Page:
This tiny glass pyramid could make solar panels cheaper than ever
A university press release said that researchers at Stanford University had developed a new optical concentrator that can channel even diffused light onto a fixed position, thereby increasing the power generation capacity of solar panels.
Photovoltaic cells work best when sunlight is incident directly on them. To make the most of sunlight available during the day, scientists have relied on solar tracking to move panels in sync with the Sun as its travels across the sky. However, installing these systems increases the cost of deploying solar panels, which is a significant obstacle to their wide-scale adoption.
A possible solution to this problem would be to install a magnifying glass above the panels that could concentrate the sunlight to a single point. But the traveling Sun would result in the concentrated spot also moving across panels, complicating the solar panel design again.
The Stanford solution to the problem
Researcher Nina Vaidya at Stanford University engineered an elegant device that can concentrate light that falls on it from any angle and at any frequency and then direct it to a single point on the panel.
The device is called Axially Graded Index Lens (AGILE) but looks nothing more spectacular than a glass pyramid in an inverted position. "It’s a completely passive system – it doesn’t need energy to track the source or have any moving parts," said Vaidya in the press release. "Without optical focus that moves positions or the need for tracking systems, concentrating light becomes much simpler."
Working with her doctoral supervisor, Olav Solgaard, Vaidya theorized that an engineered material with a smoothly increased refractive index could bend incoming light and direct it to a single point. The refractive index is a measurement of how quickly light travels through a material. In Vaidya's theorized device, the light would hardly bend at the surface, but as it traveled through, the device would bend till it became almost vertical.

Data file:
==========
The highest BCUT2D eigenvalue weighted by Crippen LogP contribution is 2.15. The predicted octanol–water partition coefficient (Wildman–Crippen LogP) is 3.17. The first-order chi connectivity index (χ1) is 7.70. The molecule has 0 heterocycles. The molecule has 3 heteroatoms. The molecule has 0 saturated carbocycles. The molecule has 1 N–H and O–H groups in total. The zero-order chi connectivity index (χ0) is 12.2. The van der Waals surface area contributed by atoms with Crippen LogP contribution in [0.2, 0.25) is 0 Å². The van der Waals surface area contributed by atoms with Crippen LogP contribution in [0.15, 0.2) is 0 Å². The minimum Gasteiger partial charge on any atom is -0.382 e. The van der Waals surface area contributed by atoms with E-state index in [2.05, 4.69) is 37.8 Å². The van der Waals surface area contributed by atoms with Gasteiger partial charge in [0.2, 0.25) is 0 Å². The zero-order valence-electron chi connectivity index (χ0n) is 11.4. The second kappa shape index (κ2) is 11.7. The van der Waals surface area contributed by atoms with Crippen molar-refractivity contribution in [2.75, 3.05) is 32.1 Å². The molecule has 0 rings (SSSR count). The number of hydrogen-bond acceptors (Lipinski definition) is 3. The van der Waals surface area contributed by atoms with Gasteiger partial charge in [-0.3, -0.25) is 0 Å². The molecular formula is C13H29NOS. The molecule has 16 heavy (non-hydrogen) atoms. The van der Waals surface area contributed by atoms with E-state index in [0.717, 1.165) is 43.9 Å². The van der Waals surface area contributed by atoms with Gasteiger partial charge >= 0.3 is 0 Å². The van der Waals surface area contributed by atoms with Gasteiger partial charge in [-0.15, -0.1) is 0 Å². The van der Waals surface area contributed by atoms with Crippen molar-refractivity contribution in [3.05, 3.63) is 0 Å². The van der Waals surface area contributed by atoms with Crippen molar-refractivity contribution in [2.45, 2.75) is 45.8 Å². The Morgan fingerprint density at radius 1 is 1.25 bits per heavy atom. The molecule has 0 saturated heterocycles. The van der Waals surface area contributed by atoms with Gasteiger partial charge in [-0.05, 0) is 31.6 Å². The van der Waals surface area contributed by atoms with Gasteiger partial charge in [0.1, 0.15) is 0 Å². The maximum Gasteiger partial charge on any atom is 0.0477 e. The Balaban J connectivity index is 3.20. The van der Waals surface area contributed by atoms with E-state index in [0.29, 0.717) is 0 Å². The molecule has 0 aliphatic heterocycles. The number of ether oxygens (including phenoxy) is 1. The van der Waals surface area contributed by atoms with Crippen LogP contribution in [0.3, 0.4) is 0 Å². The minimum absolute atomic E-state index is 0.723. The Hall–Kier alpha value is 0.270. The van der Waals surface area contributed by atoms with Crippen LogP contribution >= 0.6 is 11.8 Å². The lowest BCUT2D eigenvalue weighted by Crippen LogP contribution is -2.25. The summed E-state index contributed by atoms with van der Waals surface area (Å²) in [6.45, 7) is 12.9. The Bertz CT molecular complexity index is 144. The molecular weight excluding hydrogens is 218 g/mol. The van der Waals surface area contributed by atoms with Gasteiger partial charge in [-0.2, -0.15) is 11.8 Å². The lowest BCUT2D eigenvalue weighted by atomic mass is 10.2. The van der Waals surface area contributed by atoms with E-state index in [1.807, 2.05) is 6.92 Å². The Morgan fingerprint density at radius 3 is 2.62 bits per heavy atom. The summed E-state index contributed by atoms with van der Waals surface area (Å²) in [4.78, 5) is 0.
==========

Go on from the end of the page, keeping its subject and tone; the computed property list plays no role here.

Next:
Converting theory to reality
The researchers experimented with a lot of materials, including glass and polymers, to make their device with a graded refractive index. The prototypes also had mirrors on their sides so that any light that would escape would be sent right back. Using a mix of materials also had the disadvantage that they could expand differently under heat, leading to cracks in the device.
The press release said that Vaidya's previous work with 3D printing came in handy when she had fabricated polymeric lenses with nanometer-scale roughness. Using new fabrication techniques, the researchers were able to 3D print AGILE using commercially available polymers and glasses.
In the prototypes built and tested, the researchers captured 90 percent of the light that hit the AGILE surface and created spots that were three times brighter than the incident light. The lens also works with a broad spectrum of light ranging from ultraviolet to infrared, as well as light diffused due to changes in the weather or atmospheric conditions.
A layer of AGILE installed on top of solar panels could not only help in the removal of protective layers that are currently used but also create space for cooling and circuits between the inverted pyramids, the press release added. With the surface area needed for power generation reduced, the solar panels could become smaller, reducing production costs.
Solar panels just got even more exciting.
The research findings were published in the journal Microsystems and Nanoengineering.
Immersion optics enable creation of systems with improved optical concentration and coupling by taking advantage of the fact that the luminance of light is proportional to the square of the refractive index in a lossless optical system. Immersion graded index optical concentrators, that do not need to track the source, are described in terms of theory, simulations, and experiments. We introduce a generalized design guide equation which follows the Pareto function and can be used to create various immersion graded index optics depending on the application requirements of concentration, refractive index, height, and efficiency. We present glass and polymer fabrication techniques for creating broadband transparent graded index materials with large refractive index ranges, (refractive index ratio)2 of ~2, going many fold beyond what is seen in nature or the optics industry. The prototypes demonstrate 3x optical concentration with over 90% efficiency. We report via functional prototypes that graded-index-lens concentrators perform close to the theoretical maximum limit and we introduce simple, inexpensive, design-flexible, and scalable fabrication techniques for their implementation.